The last DNC chair all but mocked Palestinian suffering and for weeks in 2015 Hillary Clinton’s braintrust strategized behind closed doors with Saban over how best to oppose Boycott, Divestment and Sanctions against Israel.
Both these billionaire pillars of the Israel lobby are plainly losing influence. Even if they should win both appointment battles, it is clear that large portions of their parties have broken with them publicly, and do not fear their revenge.
The reasons for this power-drop are obvious. Populism has consequences; there were populist uprisings on both sides, showing open resistance to elites such as the Israel lobby. Money mattered less than ever in this election. Clinton outraised Trump two to one, and it didn’t matter; Trump won anyway. Before that, Clinton was nearly beaten by a populist campaign, Bernie Sanders’s, that raised money on the internet at $27 a pop, greatly reducing the influence of high rollers. If there is one big backer whose signature is all over the Clinton defeat, it’s Haim Saban. He was sending regular memos to campaign chair John Podesta on what was necessary for the campaign to do, including spending all that time on BDS. As if that was going to help Clinton with anyone but the Jewish establishment. It surely hurt her with the Democratic activist base.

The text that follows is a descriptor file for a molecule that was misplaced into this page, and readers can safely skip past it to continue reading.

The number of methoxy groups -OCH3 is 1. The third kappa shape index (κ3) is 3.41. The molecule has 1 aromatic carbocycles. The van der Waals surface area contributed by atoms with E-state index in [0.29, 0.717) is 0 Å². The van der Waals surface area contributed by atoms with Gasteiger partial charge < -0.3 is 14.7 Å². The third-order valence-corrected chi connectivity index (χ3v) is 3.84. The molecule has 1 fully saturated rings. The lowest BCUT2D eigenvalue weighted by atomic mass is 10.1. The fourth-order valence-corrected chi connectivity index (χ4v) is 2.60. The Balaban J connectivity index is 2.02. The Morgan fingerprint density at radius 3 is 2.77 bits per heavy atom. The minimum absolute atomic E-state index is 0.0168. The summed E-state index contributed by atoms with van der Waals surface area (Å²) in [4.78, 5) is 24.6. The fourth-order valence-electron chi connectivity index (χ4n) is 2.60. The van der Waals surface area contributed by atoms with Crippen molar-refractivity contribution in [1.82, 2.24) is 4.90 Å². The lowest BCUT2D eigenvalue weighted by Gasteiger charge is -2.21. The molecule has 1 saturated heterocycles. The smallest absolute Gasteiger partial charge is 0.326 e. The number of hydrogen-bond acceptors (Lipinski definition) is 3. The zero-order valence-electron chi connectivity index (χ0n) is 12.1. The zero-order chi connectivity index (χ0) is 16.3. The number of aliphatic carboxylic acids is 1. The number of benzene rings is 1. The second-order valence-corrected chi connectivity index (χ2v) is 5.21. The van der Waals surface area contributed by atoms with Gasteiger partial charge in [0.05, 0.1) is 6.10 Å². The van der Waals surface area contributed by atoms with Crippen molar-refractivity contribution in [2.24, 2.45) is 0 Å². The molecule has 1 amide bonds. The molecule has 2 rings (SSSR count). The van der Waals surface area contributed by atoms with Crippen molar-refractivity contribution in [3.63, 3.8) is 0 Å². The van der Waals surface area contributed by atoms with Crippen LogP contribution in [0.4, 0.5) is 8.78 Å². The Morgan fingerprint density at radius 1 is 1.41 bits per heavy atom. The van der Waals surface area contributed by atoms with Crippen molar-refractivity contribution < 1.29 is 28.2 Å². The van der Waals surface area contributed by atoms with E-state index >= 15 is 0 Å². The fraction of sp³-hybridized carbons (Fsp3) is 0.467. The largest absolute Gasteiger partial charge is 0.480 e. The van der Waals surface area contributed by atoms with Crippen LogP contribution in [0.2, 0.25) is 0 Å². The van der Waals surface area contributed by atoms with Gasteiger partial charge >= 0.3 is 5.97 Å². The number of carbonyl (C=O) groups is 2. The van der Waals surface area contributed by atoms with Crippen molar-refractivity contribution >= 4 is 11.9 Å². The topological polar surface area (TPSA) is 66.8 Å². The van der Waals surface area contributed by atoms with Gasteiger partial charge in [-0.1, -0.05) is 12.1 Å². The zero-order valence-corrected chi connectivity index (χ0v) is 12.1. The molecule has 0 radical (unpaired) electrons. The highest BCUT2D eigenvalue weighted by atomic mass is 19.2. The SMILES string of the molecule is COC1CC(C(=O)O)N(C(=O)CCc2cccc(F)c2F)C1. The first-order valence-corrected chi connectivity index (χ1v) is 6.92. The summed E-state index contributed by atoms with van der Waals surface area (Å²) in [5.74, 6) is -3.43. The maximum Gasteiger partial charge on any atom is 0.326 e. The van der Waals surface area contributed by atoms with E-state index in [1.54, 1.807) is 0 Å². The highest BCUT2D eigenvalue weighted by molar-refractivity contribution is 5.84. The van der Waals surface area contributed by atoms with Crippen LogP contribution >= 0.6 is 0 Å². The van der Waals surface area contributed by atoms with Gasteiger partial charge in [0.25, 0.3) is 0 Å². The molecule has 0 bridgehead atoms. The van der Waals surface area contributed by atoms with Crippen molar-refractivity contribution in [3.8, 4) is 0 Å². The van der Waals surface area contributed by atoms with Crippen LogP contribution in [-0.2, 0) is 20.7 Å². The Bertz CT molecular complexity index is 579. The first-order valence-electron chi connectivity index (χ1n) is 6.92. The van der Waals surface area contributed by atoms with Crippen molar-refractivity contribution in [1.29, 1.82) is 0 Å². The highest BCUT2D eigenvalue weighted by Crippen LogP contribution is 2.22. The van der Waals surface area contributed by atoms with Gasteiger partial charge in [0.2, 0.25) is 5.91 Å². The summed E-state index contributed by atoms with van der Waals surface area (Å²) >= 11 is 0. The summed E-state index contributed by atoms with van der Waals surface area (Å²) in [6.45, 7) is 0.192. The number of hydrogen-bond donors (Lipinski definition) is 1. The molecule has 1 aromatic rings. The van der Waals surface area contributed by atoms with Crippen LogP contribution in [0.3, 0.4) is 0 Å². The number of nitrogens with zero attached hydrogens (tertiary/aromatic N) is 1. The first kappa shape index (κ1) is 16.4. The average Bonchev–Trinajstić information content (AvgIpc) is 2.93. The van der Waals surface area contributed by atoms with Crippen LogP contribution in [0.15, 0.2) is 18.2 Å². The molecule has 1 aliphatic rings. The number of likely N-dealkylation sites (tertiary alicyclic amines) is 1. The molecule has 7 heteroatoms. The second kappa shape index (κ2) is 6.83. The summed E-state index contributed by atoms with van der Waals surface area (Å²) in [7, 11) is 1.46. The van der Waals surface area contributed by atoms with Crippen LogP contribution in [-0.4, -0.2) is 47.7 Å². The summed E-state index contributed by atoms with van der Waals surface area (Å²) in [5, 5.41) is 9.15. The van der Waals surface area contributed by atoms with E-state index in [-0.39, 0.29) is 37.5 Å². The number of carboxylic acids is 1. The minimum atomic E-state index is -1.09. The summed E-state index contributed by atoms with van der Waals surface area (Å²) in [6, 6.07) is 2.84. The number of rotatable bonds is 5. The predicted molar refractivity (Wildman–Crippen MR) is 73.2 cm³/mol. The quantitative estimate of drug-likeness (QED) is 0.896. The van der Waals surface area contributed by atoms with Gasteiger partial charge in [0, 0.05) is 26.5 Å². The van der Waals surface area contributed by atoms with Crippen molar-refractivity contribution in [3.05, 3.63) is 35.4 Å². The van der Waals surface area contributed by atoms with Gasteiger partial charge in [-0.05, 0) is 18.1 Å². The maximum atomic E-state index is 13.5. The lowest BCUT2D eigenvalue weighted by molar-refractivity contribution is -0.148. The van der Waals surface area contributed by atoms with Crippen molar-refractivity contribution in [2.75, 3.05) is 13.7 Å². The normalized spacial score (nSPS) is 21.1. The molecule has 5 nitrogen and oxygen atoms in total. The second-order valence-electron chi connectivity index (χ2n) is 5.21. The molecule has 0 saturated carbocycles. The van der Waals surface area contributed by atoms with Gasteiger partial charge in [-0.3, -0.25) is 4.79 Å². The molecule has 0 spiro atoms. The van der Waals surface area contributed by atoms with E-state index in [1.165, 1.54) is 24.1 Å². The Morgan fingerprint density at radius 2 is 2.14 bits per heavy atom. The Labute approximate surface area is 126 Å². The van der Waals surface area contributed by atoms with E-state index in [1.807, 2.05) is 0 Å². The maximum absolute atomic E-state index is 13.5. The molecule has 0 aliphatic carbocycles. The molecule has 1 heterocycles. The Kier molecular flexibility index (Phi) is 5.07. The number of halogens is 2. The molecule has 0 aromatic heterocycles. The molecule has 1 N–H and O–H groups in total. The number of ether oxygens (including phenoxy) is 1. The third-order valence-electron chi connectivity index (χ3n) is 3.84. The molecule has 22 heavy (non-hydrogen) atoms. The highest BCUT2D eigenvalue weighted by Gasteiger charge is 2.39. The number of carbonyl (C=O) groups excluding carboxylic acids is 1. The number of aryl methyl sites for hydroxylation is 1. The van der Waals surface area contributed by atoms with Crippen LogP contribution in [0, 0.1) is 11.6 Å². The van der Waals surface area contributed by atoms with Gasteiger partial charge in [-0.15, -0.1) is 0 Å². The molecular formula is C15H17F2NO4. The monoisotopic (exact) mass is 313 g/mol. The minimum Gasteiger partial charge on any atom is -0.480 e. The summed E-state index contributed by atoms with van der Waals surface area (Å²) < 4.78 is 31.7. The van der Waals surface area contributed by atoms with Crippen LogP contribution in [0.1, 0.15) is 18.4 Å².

Trump and Sanders were anti-establishment candidates whose backers on the right and the left are not afraid to talk about the Israel lobby. Keith Ellison’s base is the left side of the Democratic Party, young people, women, and people of color, who are turning strongly against Israel.
Trump’s campaign was explicitly America First; his base includes American nationalists and white nationalists who are sick of taking one for Israel in the Middle East. Trump may have gotten millions from Sheldon Adelson, but his campaign strategist Steve Bannon ran an ad that many felt was blaming Jewish bankers for job loss in Middle America; and though Bannon is pro-Zionist, he seems to feel no particular obligation to the lobby. He blew off Adelson’s outfit, the Zionist Organization of America, even after the ZOA stuck its neck out for him. The message was: America for Americans, Israel for the Jews.